Approaching the tighter bends you could shed speed quickly with the powerful Brembos, tip the SSS into a bend and power through with the excellent suspension soaking up bumps and the bike remaining perfectly poised. Both partners in the unholy alliance of tyres gripped tight even on the odd damp patch, and it’s hard to think of a bike that would have been better balanced or easier to ride.

My only cornering hassle came when enthusiastic hanging-off put too much weight on the footrests, bending the left alloy mounting bracket enough to make gear changing difficult. (Wynne had already encountered the problem, and production bikes will be fitted with stronger brackets.)

Gear changing obviously wasn’t the Sports bike’s strong point, because the six-speed box had already shown a typically Ducati-like notchiness, plus a reluctance to find neutral that made the warning-light’s traditional dimness almost irrelevant. Other engine characteristics, too, were typical of an 851, and a very new 851, too, as I was limited to 7000rpm on a motor that felt nicely loose despite not yet being run-in.

The combination of new pipe and rechipped injection gave a delightfully crisp response, with no sign of the flat-spots of many a modified system. A twist of the throttle sent the SSS catapulting forward with a slurping from below the tank and a juicy rumble from the big carbon-fibre silencer.

Wynne estimates his breathing mods add a couple of horsepower to the standard 851’s claimed output of 95bhp at 9000rpm. At seven grand in top the SSS was just getting into its stride at around 120mph, with a good 30mph to come given more miles on its bores. With an 888 mill you’d be looking at 115bhp rear-wheel horses and a top speed of over 160mph.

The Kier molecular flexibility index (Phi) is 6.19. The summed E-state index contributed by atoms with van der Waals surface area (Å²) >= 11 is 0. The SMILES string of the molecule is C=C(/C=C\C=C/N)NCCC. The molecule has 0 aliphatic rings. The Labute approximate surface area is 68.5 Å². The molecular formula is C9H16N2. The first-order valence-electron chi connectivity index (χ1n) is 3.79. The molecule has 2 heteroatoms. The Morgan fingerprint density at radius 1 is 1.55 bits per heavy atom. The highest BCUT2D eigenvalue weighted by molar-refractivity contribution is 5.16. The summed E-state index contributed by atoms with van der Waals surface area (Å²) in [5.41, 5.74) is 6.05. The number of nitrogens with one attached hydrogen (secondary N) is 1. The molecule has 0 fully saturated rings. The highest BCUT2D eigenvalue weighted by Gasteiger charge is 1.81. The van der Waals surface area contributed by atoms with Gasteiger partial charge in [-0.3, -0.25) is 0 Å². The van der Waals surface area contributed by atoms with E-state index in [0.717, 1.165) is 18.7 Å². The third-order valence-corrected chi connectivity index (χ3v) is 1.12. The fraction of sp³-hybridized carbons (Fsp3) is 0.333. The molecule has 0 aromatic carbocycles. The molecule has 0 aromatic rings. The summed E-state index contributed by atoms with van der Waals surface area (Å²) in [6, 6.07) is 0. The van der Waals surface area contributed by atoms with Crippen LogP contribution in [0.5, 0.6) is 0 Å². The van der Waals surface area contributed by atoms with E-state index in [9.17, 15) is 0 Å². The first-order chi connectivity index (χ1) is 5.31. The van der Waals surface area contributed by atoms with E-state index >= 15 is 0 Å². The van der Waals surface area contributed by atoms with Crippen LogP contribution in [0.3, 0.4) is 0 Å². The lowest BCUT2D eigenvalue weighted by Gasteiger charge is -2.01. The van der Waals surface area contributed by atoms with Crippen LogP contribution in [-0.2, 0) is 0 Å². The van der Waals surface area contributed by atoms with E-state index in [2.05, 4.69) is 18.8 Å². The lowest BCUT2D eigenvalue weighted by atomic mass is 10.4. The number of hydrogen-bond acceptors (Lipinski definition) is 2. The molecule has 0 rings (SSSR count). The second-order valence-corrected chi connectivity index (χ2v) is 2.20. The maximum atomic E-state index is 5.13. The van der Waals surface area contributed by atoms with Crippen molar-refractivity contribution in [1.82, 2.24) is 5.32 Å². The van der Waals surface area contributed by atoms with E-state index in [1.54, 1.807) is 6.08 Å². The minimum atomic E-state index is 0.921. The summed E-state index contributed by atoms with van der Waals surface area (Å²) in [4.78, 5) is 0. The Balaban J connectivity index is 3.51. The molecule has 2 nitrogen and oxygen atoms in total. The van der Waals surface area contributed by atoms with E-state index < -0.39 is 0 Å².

What spec the SSS comes in, of course, is completely down to the owner; or more precisely the width of the owner’s wallet. If you already own a Ducati and don’t mind using its bits and building the bike yourself, an SSS chassis kit – including tank, seat, frame, and single-sided arm with hub, spindle and brake disc; but no fairing or wheels, costs £4348 including VAT. Opting for a conventional swing-arm brings that down to £3466. (New Dymags cost about £700 per pair, but there are plenty of secondhand wheels available from former RC30 racers.)Alternatively you can join the queue for the one bike that Steve will be building each month. Price for the 851-engined SSS tested here would be £16,444 including VAT, slightly undercutting Ducati’s top-of-the-range 888SPS, with the full-monty 888cc Special going for £17,620.

Expensive, undoubtedly. But bear in mind that the Sports Spondon Special is hand-built by the man who has prepared rapid Ducatis not only for Hailwood, but also the likes of Fogarty and Rymer too. And that the 888SSS is quite possibly the trickiest, best-handling roadgoing V-twin of all.

Get Ducati motorcycle insurance for the Ducati 888sss.

Vital Statistics

Engine Water-cooled DOHC eight-valve 90-degree Ducati V-twin
cc 851
Claimed power (bhp) 115bhp
Compression ratio 10.5:1
Transmission 6 speed

Cycle parts
Frame Spondon alloy twin-beam
Rake N/a
Trail N/a
Forks 41mm inverted Showa telescopic adjustable for preload, compression and rebound damping; 120mm travel
Rear suspension Ohlins monoshock, adjustable for preload, compression and rebound damping; 110mm wheel travel
Brakes front 2 x 320mm Brembo discs with 4-piston Gold Line calipers
rear 245mm disc
Tyres front 120/70 x 17 Michelin Hi-Sport radial rear 180/55 x 17 Dunlop KR364
Wheelbase 56.3in (1430mm)
Weight 199kg (438lb) dry

Fuel capacity 17 litres

Buying Info
Current price £16,444